Meanwhile, the informant also does good by the end. He had a good run although his final scene is just a little off. The whole method of spying on the phone doesn’t seem too practical. I don’t see how he wasn’t caught during the many times he would use it. He made the tough calls by the end though. Then you’ve got one of the villain’s allies who has a son in the hospital. The villain has always been kind to her so she refuses to sell him out. There can be a lot of reasons as to why he never tried anything here and ultimately it doesn’t matter. As John points out, just because the guy is nice to her it doesn’t override the fact that he has murdered a bunch of people. She’s an accessory at this point either way.
One character you’ll feel bad for is the first lady who comes to the FBI because you know she is doomed from the start. At the same time, she handled the whole situation horribly and should have still been alive. There is no reason why she could not tell John at the station. I suppose she had crimes of her own but wouldn’t it be better to take the villain down and serve a little time? She could also say she had been under duress at the time and that probably would have been true to a large extent. Instead she heads back home to her secluded place where the villain has presumably already broken in several times. I can’t understand her rationale no matter how much I try to think about it.
Meanwhile Kelly does a much better job with her situation. She keeps the FBI in the loop and also tries to advise her little sister on how to act. It’s a pretty scary situation for her but she never cracks and does her best to stay on top of things. She probably tried calling the police a little too quickly the first time even if she had thought he left, but at least that also shows she wasn’t going to listen to the villain for a second. If someone tells you not to call the cops that’s usually the perfect time to do so. The threats get stronger the longer you isolate yourself from those who can help.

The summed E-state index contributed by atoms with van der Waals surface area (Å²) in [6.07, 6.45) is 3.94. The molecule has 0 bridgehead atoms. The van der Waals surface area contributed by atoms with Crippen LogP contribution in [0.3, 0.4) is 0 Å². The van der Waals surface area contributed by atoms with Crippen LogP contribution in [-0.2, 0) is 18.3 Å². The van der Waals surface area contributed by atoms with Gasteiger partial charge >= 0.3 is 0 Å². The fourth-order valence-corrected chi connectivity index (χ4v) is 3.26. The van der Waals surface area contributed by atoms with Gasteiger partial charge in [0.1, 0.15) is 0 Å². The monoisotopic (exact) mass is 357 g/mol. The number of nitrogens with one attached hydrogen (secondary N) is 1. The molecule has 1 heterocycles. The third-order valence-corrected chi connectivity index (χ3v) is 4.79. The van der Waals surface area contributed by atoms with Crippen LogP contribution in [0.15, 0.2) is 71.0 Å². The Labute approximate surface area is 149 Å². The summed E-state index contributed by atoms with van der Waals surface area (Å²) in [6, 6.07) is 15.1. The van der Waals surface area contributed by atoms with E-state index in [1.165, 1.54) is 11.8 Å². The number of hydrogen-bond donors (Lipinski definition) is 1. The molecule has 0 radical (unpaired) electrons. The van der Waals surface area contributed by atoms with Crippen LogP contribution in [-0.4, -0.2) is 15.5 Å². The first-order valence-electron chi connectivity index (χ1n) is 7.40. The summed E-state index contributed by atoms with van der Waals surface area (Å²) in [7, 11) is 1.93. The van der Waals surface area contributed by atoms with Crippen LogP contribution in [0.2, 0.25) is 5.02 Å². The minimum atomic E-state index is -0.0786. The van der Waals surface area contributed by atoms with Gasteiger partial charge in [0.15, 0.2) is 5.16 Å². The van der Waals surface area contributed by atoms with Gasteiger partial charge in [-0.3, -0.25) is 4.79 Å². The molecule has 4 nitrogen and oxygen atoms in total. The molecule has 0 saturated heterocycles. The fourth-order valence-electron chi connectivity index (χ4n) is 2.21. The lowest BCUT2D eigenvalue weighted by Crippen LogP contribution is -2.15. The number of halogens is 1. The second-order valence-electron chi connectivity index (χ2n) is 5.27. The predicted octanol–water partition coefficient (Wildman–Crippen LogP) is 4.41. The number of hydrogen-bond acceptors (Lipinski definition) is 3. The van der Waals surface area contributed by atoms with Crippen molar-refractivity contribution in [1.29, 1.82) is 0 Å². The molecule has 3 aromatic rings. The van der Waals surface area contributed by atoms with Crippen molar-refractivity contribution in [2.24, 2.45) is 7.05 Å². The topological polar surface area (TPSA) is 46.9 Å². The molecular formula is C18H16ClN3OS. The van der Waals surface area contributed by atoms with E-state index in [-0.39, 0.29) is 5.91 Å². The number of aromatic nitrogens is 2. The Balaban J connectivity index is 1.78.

The film also does give us an explosive climax with a baseball stadium and a lot of shooting. The villain definitely made it surprisingly far at that point, but fortunately the heroes were ready in the end. I think with a chase scene like this there will always be times where you think they could have caught the villain sooner and you’re probably right. At least he didn’t get away, now that would have been really dicey.
Overall, An Experiment in Terror is definitely a thriller fans of the genre will want to check out. It’s definitely intense and is a fairly realistic look at a hostage type situation. If anything it’s probably slightly easier than in real life since you probably wouldn’t have any FBI backup. The villain is really the only aspect that drags the film down as it goes a bit overboard in trying to make him as repulsive as possible. All of his scenes are pretty iffy and tend to drag on. I suppose for thrillers I prefer them from the point of view of an action hero or someone trying to escape danger, but there’s a lot of different paths in the genre. I expect you’ll know if it’s your kind of film from the plot summary right away.